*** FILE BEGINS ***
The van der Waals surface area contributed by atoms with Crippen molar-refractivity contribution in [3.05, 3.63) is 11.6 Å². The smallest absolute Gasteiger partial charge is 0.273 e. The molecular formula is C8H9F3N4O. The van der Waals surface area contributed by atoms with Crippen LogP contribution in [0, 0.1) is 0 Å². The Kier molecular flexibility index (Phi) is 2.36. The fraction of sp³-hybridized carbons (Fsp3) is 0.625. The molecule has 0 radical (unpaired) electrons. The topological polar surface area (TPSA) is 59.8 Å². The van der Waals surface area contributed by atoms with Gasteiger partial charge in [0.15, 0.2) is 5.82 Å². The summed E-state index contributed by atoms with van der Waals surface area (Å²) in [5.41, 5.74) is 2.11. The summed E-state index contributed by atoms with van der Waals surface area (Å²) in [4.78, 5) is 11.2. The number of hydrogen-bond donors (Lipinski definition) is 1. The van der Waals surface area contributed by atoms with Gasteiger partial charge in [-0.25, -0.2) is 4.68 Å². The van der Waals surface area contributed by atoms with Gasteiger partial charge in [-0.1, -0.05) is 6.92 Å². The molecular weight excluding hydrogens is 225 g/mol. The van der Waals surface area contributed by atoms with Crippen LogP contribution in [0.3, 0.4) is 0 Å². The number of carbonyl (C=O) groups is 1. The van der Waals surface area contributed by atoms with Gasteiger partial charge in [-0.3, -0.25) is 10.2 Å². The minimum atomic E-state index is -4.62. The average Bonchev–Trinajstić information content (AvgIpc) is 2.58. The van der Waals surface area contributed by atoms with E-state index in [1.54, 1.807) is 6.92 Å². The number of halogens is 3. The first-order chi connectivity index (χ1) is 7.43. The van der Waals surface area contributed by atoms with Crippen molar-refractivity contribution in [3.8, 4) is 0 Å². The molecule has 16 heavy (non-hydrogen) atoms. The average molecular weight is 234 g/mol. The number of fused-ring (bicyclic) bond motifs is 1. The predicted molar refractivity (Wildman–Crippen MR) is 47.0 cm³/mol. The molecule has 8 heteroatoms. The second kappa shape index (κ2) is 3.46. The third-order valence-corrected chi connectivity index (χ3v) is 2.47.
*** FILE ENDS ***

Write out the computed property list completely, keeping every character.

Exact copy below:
The van der Waals surface area contributed by atoms with Crippen molar-refractivity contribution in [3.05, 3.63) is 11.6 Å². The smallest absolute Gasteiger partial charge is 0.273 e. The molecular formula is C8H9F3N4O. The van der Waals surface area contributed by atoms with Crippen LogP contribution in [0, 0.1) is 0 Å². The Kier molecular flexibility index (Phi) is 2.36. The fraction of sp³-hybridized carbons (Fsp3) is 0.625. The molecule has 0 radical (unpaired) electrons. The topological polar surface area (TPSA) is 59.8 Å². The van der Waals surface area contributed by atoms with Gasteiger partial charge in [0.15, 0.2) is 5.82 Å². The summed E-state index contributed by atoms with van der Waals surface area (Å²) in [5.41, 5.74) is 2.11. The summed E-state index contributed by atoms with van der Waals surface area (Å²) in [4.78, 5) is 11.2. The number of hydrogen-bond donors (Lipinski definition) is 1. The van der Waals surface area contributed by atoms with Gasteiger partial charge in [-0.25, -0.2) is 4.68 Å². The van der Waals surface area contributed by atoms with Gasteiger partial charge in [-0.1, -0.05) is 6.92 Å². The molecular weight excluding hydrogens is 225 g/mol. The van der Waals surface area contributed by atoms with Crippen LogP contribution in [0.3, 0.4) is 0 Å². The number of carbonyl (C=O) groups is 1. The van der Waals surface area contributed by atoms with Gasteiger partial charge in [-0.3, -0.25) is 10.2 Å². The minimum atomic E-state index is -4.62. The average Bonchev–Trinajstić information content (AvgIpc) is 2.58. The van der Waals surface area contributed by atoms with E-state index in [1.54, 1.807) is 6.92 Å². The number of halogens is 3. The first-order chi connectivity index (χ1) is 7.43. The van der Waals surface area contributed by atoms with Crippen molar-refractivity contribution in [3.8, 4) is 0 Å². The molecule has 16 heavy (non-hydrogen) atoms. The average molecular weight is 234 g/mol. The number of fused-ring (bicyclic) bond motifs is 1. The predicted molar refractivity (Wildman–Crippen MR) is 47.0 cm³/mol. The molecule has 8 heteroatoms. The second kappa shape index (κ2) is 3.46. The third-order valence-corrected chi connectivity index (χ3v) is 2.47.